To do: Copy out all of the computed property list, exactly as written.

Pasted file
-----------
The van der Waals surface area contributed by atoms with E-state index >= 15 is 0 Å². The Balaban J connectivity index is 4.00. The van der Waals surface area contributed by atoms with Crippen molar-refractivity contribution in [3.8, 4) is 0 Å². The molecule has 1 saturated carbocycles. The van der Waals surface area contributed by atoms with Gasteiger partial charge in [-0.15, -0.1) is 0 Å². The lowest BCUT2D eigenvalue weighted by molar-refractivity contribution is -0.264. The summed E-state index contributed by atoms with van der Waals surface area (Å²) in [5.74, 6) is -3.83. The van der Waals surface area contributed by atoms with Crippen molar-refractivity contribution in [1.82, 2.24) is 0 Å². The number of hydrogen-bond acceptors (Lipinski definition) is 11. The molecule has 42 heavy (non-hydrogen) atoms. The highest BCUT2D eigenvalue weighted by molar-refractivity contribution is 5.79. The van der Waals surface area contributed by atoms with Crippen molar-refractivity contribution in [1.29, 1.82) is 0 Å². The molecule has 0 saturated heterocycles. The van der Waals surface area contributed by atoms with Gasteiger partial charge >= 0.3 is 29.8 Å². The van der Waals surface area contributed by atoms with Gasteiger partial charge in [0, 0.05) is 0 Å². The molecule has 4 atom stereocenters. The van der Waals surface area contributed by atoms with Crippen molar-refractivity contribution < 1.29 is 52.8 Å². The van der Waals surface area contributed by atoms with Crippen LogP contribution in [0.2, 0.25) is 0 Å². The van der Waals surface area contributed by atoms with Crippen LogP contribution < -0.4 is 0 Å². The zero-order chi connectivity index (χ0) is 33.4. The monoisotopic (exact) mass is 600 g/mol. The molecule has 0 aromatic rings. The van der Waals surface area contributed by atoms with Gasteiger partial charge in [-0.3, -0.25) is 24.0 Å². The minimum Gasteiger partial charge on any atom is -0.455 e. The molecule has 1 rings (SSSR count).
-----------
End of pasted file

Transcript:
The van der Waals surface area contributed by atoms with E-state index >= 15 is 0 Å². The Balaban J connectivity index is 4.00. The van der Waals surface area contributed by atoms with Crippen molar-refractivity contribution in [3.8, 4) is 0 Å². The molecule has 1 saturated carbocycles. The van der Waals surface area contributed by atoms with Gasteiger partial charge in [-0.15, -0.1) is 0 Å². The lowest BCUT2D eigenvalue weighted by molar-refractivity contribution is -0.264. The summed E-state index contributed by atoms with van der Waals surface area (Å²) in [5.74, 6) is -3.83. The van der Waals surface area contributed by atoms with Crippen molar-refractivity contribution in [1.82, 2.24) is 0 Å². The number of hydrogen-bond acceptors (Lipinski definition) is 11. The molecule has 42 heavy (non-hydrogen) atoms. The highest BCUT2D eigenvalue weighted by molar-refractivity contribution is 5.79. The van der Waals surface area contributed by atoms with Crippen molar-refractivity contribution in [1.29, 1.82) is 0 Å². The molecule has 0 saturated heterocycles. The van der Waals surface area contributed by atoms with Gasteiger partial charge >= 0.3 is 29.8 Å². The van der Waals surface area contributed by atoms with Gasteiger partial charge in [0, 0.05) is 0 Å². The molecule has 4 atom stereocenters. The van der Waals surface area contributed by atoms with Crippen molar-refractivity contribution < 1.29 is 52.8 Å². The van der Waals surface area contributed by atoms with Crippen LogP contribution in [0.2, 0.25) is 0 Å². The van der Waals surface area contributed by atoms with Crippen LogP contribution < -0.4 is 0 Å². The zero-order chi connectivity index (χ0) is 33.4. The monoisotopic (exact) mass is 600 g/mol. The molecule has 0 aromatic rings. The van der Waals surface area contributed by atoms with Gasteiger partial charge in [-0.3, -0.25) is 24.0 Å². The minimum Gasteiger partial charge on any atom is -0.455 e. The molecule has 1 rings (SSSR count).